NEW YORK – The day a fourth wave of bomb-threatening phone calls was placed to Jewish community centers across the U.S., experts on extremism said that the lack of specific condemnation directly from President Donald Trump is encouraging the anti-Semitism.
- Fourth wave of bomb threats targets 10 Jewish community centers in at least six U.S. states
- More than 100 headstones reportedly vandalized at St. Louis Jewish cemetery
- White House, Ivanka Trump condemn Jewish community centers bomb scare
The only response to the attack, after several questions, came from the White House press secretary. And his statement “decried hate-motivated violence of any kind,” but like the White House’s International Holocaust Remembrance Day statement, again failed to mention that the target of the threats have been Jews.
“A lack of attention to this from the president creates an environment in which the bigots feel empowered,” Jonathan Greenblatt, CEO of the Anti-Defamation League, told Haaretz. “They feel like their intolerance is being tolerated.”
The threats, placed Monday to at least 10 JCCs across the country, were the fourth such incident in two months and led to the evacuation of many of the community centers, which typically house gyms, preschools and programs for youth and senior citizens. JCCs also serve the entire local community, not just Jews. In addition, more than 100 headstones were vandalized at a St. Louis Jewish cemetery on Monday.
Trump was asked directly about anti-Semitism and bomb threats against JCCs twice at recent press conferences – first by an Israeli reporter and then by an ultra-Orthodox American reporter – and both times declined to address the issue. At the February 16 White House press conference at which reporter Jake Turx of the Haredi Ami magazine tried to ask the president about the JCC threats, the president cut him off while calling the question “insulting.”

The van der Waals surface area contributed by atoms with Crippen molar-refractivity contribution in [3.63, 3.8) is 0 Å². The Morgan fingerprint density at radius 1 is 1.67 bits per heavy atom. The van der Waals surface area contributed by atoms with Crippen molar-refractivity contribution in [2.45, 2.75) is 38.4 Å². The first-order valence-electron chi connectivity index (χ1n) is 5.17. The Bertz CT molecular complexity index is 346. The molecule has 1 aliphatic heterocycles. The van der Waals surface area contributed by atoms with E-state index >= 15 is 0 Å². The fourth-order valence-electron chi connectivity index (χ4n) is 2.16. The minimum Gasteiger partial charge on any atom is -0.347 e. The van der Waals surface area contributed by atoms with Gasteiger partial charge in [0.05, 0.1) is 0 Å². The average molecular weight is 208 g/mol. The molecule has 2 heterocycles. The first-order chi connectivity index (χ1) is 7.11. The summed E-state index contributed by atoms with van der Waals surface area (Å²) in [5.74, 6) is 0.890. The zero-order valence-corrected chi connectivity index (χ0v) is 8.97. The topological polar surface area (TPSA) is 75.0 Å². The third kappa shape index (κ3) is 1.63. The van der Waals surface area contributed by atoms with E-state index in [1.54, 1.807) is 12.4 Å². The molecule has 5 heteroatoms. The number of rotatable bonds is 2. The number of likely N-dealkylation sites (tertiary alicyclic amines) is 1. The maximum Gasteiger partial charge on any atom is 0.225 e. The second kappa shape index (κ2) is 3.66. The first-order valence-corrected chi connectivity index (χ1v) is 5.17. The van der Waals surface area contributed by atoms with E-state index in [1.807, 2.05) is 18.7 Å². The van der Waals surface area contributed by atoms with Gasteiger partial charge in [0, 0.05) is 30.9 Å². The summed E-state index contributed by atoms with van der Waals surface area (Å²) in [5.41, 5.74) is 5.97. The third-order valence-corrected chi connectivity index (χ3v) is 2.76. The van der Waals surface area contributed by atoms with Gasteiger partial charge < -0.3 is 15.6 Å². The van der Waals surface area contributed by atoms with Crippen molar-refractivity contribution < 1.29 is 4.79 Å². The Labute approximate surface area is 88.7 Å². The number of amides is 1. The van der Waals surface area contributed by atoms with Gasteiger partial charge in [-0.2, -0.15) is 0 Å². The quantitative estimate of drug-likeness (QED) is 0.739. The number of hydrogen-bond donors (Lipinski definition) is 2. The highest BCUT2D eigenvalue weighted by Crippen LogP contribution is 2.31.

Parents were reportedly pulling their children out of some of the JCC preschools in reaction to the bomb threats.
“It is a glaring omission that there isn’t a vigorous response to all of the bomb threats” from the president, says Marc Gopin, an Orthodox-ordained rabbi and professor of conflict analysis at George Mason University in Virginia.
Even Mort Klein, president of the Zionist Organization of America and a leading Trump defender, said the president should issue a statement.
“President Trump should come out as soon as possible against these phone threats and make it clear that we in America will not tolerate this kind of disgraceful hatred toward Jews,” said Klein in an interview from Israel, where he is participating in a trip organized by the Conference of Presidents of Major American Jewish Organizations.
The president “isn’t anti-Semitic at all,” said the ADL’s Greenblatt. “It’s fair to say there are a lot of issues on the president’s plate. But this is a moment when he can seize the moment and demonstrate a kind of moral leadership that the community would appreciate.”